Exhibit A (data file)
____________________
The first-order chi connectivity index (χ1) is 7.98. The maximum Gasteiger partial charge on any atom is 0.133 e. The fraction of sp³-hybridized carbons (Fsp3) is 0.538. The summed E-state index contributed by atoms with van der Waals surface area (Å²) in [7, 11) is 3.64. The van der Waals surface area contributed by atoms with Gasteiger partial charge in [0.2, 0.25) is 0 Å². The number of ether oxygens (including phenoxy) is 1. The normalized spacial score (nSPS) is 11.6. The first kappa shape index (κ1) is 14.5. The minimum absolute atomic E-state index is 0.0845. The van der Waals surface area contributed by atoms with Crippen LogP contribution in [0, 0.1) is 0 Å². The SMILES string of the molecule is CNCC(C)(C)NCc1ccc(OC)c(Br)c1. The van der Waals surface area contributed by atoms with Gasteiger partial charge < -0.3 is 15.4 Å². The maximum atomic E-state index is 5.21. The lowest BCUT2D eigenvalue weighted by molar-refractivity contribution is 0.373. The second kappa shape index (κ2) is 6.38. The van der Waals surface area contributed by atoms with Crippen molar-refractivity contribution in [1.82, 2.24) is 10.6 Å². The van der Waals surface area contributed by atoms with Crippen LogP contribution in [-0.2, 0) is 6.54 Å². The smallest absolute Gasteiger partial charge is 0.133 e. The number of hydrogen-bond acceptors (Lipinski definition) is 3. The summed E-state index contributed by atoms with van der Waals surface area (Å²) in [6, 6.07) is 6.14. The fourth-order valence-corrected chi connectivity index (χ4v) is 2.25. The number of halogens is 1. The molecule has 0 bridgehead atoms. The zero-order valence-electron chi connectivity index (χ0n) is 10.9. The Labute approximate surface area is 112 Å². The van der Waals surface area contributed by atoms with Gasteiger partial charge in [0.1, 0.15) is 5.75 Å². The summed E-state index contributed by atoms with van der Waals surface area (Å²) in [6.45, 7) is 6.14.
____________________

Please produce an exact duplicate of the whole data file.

The first-order chi connectivity index (χ1) is 7.98. The maximum Gasteiger partial charge on any atom is 0.133 e. The fraction of sp³-hybridized carbons (Fsp3) is 0.538. The summed E-state index contributed by atoms with van der Waals surface area (Å²) in [7, 11) is 3.64. The van der Waals surface area contributed by atoms with Gasteiger partial charge in [0.2, 0.25) is 0 Å². The number of ether oxygens (including phenoxy) is 1. The normalized spacial score (nSPS) is 11.6. The first kappa shape index (κ1) is 14.5. The minimum absolute atomic E-state index is 0.0845. The van der Waals surface area contributed by atoms with Crippen LogP contribution in [0, 0.1) is 0 Å². The SMILES string of the molecule is CNCC(C)(C)NCc1ccc(OC)c(Br)c1. The van der Waals surface area contributed by atoms with Gasteiger partial charge < -0.3 is 15.4 Å². The maximum atomic E-state index is 5.21. The lowest BCUT2D eigenvalue weighted by molar-refractivity contribution is 0.373. The second kappa shape index (κ2) is 6.38. The van der Waals surface area contributed by atoms with Crippen molar-refractivity contribution in [1.82, 2.24) is 10.6 Å². The van der Waals surface area contributed by atoms with Crippen LogP contribution in [-0.2, 0) is 6.54 Å². The smallest absolute Gasteiger partial charge is 0.133 e. The number of hydrogen-bond acceptors (Lipinski definition) is 3. The summed E-state index contributed by atoms with van der Waals surface area (Å²) in [6, 6.07) is 6.14. The fourth-order valence-corrected chi connectivity index (χ4v) is 2.25. The number of halogens is 1. The molecule has 0 bridgehead atoms. The zero-order valence-electron chi connectivity index (χ0n) is 10.9. The Labute approximate surface area is 112 Å². The van der Waals surface area contributed by atoms with Gasteiger partial charge in [0.1, 0.15) is 5.75 Å². The summed E-state index contributed by atoms with van der Waals surface area (Å²) in [6.45, 7) is 6.14.